Preparing for the ARC

We haven’t been able to do much sailing during the winter, but we have been enjoying our time in Tunisia, and getting some projects done. I really like Tunisia, it’s a slower pace of life, and the people are friendly and helpful.

Things are starting to get exciting now as we begin our preparations for the 2018 ARC (Atlantic Rally for Cruisers) which we will be joining this year for our Atlantic Ocean crossing. A rally is a group of boats traveling together and following an organized route and itinerary. We were part of the Sail Indonesia rally a few years ago when we sailed from Darwin, Australia to Singapore, and it was a fantastic experience for us. We learned a lot, made lifelong friends, and had a great time sharing the experience with other sailors. So, given the choice of crossing the Atlantic on our own or with a rally, it was an easy decision to join the ARC.

The ARC leaves Las Palmas, Canary Islands on November 25th, and the crossing typically takes 15 – 20 days (depending on the weather) to travel the 2,680 nautical miles to Saint Lucia. Not only are we really looking forward to the passage, but we are also very happy that some friends and family will be joining us to help out. Robin’s brother Kirk is coming with us, and so are our long time friends Misti and Clive who are living in Australia. Gavin will be in University, so having some extra hands on board will be a nice help, and will give us a 6 person watch rotation!

Last week we received the ARC 2018 handbook, which is a lengthy read, and full of detailed information, instructions and tips on how to participate in, and get the most out of the ARC. The good news is that it takes a lot of the guess work out of the passage planning and safety preparations. The bad news is that although I tried to configure Wildling pretty comprehensively for ocean voyaging, we are not in compliance with many of the ARC requirements, and we would fail the inspections that are done prior to departure, so I have some work to do to get us ready!

None of the ARC requirements seem unreasonable, and some of them I knew we had to meet anyway, but still I was a bit surprised to see how many of the checks that we currently FAIL. The biggest issue is their requirement for two independent systems of navigation lights, which will require us to install a tri-color light at the top of the mast. I wish I had known that when we were building the boat!

WILDLING fails the ARC checklist πŸ™

Here’s the list of checks that each boat must pass before being allowed to take part in the ARC.

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Our plans are to try and haul out in Malta in August so we can get the bottom repainted and service the saildrive legs. I should be able to get most of our failures addressed by then. We also need to get some rigging checks done, and fix an issue with our instruments before leaving for the Canary Islands.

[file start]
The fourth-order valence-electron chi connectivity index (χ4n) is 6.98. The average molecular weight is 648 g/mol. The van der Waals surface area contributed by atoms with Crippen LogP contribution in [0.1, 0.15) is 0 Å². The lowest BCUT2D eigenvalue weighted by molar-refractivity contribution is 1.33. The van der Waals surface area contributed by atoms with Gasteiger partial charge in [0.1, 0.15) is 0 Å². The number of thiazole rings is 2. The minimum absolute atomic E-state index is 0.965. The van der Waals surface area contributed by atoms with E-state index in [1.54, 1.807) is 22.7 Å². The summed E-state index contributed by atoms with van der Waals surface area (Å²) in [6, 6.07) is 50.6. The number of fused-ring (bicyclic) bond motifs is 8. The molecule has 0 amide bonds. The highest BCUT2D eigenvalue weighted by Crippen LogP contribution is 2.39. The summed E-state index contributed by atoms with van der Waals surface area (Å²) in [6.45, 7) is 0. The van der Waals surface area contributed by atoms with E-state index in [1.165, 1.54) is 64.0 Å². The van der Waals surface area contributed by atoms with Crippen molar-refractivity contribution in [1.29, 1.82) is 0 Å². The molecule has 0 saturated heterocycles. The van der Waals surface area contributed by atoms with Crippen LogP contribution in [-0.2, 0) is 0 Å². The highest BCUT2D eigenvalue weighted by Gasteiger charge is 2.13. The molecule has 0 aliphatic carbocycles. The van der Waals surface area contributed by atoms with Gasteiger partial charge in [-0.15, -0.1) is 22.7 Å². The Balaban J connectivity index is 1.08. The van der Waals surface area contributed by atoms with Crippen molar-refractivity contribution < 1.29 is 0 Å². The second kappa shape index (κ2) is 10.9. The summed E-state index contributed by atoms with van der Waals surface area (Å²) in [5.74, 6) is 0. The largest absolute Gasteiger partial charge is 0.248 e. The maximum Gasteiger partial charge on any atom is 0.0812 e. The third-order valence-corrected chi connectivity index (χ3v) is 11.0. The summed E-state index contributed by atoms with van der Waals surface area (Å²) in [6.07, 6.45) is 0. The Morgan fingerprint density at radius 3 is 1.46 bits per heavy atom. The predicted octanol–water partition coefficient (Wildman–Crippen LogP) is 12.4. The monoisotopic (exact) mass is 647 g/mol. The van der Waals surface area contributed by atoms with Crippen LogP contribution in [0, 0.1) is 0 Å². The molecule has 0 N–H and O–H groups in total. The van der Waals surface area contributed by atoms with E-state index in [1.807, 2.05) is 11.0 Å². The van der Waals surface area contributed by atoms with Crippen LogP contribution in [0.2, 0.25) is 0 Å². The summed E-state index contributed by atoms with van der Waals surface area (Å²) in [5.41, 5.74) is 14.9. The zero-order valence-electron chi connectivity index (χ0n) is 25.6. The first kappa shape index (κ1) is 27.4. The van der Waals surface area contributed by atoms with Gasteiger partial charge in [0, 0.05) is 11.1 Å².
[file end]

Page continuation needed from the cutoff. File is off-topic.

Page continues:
I’ll post a lot more info about our experience with the ARC as we go along.

10 thoughts on “Preparing for the ARC

  1. Super helpful to see the checklist. If i’m going to go buy equipment for my boat I might as well outfit it to ARC standards the first time out. Thanks!

  2. Doug, I very good idea to use the ARC checklist / compliance rules as a guide when buying a boat to ensure it is fitted out to meet these requirements – it is a comprehensive list to comply too but all good especially the two independent systems of navigation lights, installing a tri-color light at the top of the mast.

  3. Hi Doug and Robin , Thanks for the opportunity to be part of your crew for the crossing Nice to see that most of the items that need attending aren’t too complicated , apart from the Mast Tricolour. If you need a 2nd head to bounce things off , glad to offer verbal assistance now and lots of muscle and sweat when we get there. All the best Clive and Misti.

    • Hi Clive, it’s great that you can come with us! I will take you up on your offer and ask some advice. As I look into the tricolor light issue a bit more, I realized the reason we don’t have one is because we have a rotating mast. A tricolor has to be aligned with the heading of the vessel, so of course on a rotating mast, the tricolor would indicate the vessel is heading in a different direction than it actually is, and in this case would be a safety hazard. Does this reasoning make sense to you? I’m also going to check with the Outremer owner’s group to see how other folks have dealt with this issue.


      • Hi Doug, sounds like your reasoning is sound. To keep the light facing forward while the mast rotates is going to take a wonderful mechanical linkage or a electronic stepper motor , both of which are prone to fail. So in an effort to keep things simple and to satisfy the rally requirements, I think doubling up on the bow and stern deck nav lights on a seperate circuit sounds a go. Also emergency battery clamp on bow and stern nav lights might do.
        All the best,

  4. Seems like a lot on this list is good to have on any boat crossing. Some of the the stuff howeaver on the list is a bit over the top.

  5. Adding a hand operated watermaker to a grab bag is a good idea, but I heard that some sailors prefer fo use a Sea Pack and solar still, because it allows you to get water more easy in case you are hurt or tired. What do you think about those?

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